Can a small business survive after the divorce of its co-owners or “copreneurs?”

A small business can survive and even thrive after the divorce of its co-owners or “copreneurs” as a business couple who owns a shared company is sometimes called. It’s hard, but it can be done. In the US, couples co-own 3.7 million small businesses, according to the Census Bureau. When all is going well in the business and in the marriage, the arrangement may be beneficial for all parties. But, what happens when the marriage dies? Does the business survive? Most of the time, the business relationship ends too and the revised company ownership is thrashed out in court. But,


After the Divorce: A New, Financially Sound You

The divorce is final and the settlement is done. If mistakes have been made, they are in the past, and nothing short of going back to court is going to change them. It is time to move forward. The average length of marriage for those that end in divorce is eight years, according to the U.S. Census Bureau. In that amount of time, a lot of financial and personal decisions have been made. Now it is time to make new decisions. Become Your Own Person During your marriage, you identified yourself as half of a couple. Now it is time


Tax Audits Are a Common Result of Divorce

The last thing anyone wants to experience is a divorce. It’s a process that everyone hopes to forget. However, one of the worst ways to be reminded of it is by receiving a “tax audit.” And if you think this is something that could never happen to you, just look at the statistics. More than 50 percent of all marriages end in divorce. Based on CDC, 6.8 marriages per 1,000 people in the U.S. are married and 3.6 marriages per 1,000 people divorce. You ask how does the IRS know that they should audit you from the divorce? Well, that’s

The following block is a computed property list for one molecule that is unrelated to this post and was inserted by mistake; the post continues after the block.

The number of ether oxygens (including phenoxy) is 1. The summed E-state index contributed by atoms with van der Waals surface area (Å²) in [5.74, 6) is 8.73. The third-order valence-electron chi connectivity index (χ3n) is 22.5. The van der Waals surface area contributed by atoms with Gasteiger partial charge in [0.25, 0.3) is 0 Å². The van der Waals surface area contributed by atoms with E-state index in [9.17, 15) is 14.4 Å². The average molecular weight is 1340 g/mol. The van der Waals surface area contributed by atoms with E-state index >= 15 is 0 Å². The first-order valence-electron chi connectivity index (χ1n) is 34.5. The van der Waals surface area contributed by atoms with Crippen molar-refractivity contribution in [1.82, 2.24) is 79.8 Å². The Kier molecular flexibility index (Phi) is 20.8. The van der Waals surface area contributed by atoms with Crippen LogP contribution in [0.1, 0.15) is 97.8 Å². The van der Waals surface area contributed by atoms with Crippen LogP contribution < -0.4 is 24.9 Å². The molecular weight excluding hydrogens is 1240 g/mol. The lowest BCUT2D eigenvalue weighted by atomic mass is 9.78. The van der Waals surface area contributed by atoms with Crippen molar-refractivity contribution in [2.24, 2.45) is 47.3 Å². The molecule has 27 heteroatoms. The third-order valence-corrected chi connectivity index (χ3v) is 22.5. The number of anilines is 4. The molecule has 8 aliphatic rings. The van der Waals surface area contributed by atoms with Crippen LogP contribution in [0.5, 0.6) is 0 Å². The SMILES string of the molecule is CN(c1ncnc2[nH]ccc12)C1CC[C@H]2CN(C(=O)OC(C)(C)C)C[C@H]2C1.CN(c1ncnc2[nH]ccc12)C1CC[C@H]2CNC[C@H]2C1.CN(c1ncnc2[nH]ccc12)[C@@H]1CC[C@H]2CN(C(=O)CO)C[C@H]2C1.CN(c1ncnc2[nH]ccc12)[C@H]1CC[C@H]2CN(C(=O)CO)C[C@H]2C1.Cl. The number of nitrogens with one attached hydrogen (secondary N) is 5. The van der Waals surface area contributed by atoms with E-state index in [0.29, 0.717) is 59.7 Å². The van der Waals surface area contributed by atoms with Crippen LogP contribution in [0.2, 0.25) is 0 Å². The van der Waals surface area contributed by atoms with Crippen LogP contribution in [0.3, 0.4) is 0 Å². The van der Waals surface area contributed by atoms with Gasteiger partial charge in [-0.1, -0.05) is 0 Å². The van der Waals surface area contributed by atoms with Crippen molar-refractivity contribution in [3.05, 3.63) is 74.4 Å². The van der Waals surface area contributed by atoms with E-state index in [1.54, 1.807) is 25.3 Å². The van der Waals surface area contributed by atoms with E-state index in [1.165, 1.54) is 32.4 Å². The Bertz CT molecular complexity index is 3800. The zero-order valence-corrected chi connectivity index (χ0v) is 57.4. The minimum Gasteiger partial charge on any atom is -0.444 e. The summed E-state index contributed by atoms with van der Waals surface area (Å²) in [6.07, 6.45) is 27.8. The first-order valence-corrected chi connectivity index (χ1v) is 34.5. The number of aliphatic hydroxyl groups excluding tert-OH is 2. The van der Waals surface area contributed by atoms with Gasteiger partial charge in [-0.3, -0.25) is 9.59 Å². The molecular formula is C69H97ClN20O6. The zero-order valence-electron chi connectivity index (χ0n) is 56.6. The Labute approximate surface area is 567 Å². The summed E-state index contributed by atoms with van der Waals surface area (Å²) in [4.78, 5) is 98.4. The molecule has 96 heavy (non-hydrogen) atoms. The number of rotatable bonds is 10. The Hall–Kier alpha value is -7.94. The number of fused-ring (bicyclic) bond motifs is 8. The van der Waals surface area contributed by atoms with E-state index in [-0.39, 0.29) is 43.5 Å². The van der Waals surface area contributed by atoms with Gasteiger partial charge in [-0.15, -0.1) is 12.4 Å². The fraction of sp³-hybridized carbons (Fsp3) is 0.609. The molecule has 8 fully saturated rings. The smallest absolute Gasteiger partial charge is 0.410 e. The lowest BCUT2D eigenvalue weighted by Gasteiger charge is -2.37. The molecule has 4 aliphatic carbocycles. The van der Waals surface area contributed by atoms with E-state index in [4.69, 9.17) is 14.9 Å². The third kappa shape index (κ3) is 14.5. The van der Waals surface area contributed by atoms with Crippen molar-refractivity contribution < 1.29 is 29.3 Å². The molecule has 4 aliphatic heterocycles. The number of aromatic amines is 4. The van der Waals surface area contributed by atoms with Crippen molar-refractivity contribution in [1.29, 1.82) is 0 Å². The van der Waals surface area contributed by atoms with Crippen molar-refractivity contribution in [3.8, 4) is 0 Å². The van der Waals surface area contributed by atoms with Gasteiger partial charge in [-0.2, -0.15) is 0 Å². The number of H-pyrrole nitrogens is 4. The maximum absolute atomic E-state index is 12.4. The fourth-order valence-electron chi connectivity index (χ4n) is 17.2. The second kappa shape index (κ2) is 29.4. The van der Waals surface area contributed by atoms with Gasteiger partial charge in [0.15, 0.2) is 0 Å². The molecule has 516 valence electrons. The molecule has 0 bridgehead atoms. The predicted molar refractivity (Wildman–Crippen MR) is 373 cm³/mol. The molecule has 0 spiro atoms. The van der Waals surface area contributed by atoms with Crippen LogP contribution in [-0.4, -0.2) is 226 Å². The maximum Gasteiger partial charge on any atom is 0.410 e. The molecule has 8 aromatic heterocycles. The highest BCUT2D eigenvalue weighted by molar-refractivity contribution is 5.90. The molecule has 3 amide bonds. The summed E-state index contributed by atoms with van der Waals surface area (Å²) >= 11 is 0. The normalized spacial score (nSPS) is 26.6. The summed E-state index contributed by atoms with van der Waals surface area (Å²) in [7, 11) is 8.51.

Handling Taxes After Filing for Divorce

Learning about the tax implications surrounding divorce helps immensely when it comes to reducing frustration and avoiding financial blunders. There is a lot to take care of when you are thinking about divorcing, are in the middle of a divorce, and even after the divorce has been finalized. Divorcing couples in Missouri, Illinois, Kansas, Oklahoma, and Nebraska should be sure they take out some time to learn what they can expect when it is time for them to file their taxes as newly divorced people. The right information goes a long way in keeping your emotional, mental, and financial burden


Financial problems may arise following later-in-life divorces

According to the most recent complete data available, the Missouri Department of Health and Senior Services report that there were over 23,000 Missouri marriages that ended in divorce in 2010 – with 3,000 divorces in St. Louis County alone. While these numbers may not be especially alarming in today’s day and age, a study conducted by Bowling Green State University indicates that although divorce rates have remained relatively stable over the last 20 years nationwide, the divorce rate among those aged 50 and above has more than doubled – divorces which are often referred to as “gray” divorces. Specifically, researchers


Prenuptial Agreements Line by Line

Aspatore Books from Thomson Reuters Westlaw

Strategies For Family Law Illinois

Aspatore Books from Thomson Reuters Westlaw

Strategies For Military Family Law

Aspatore Books from Thomson Reuters Westlaw

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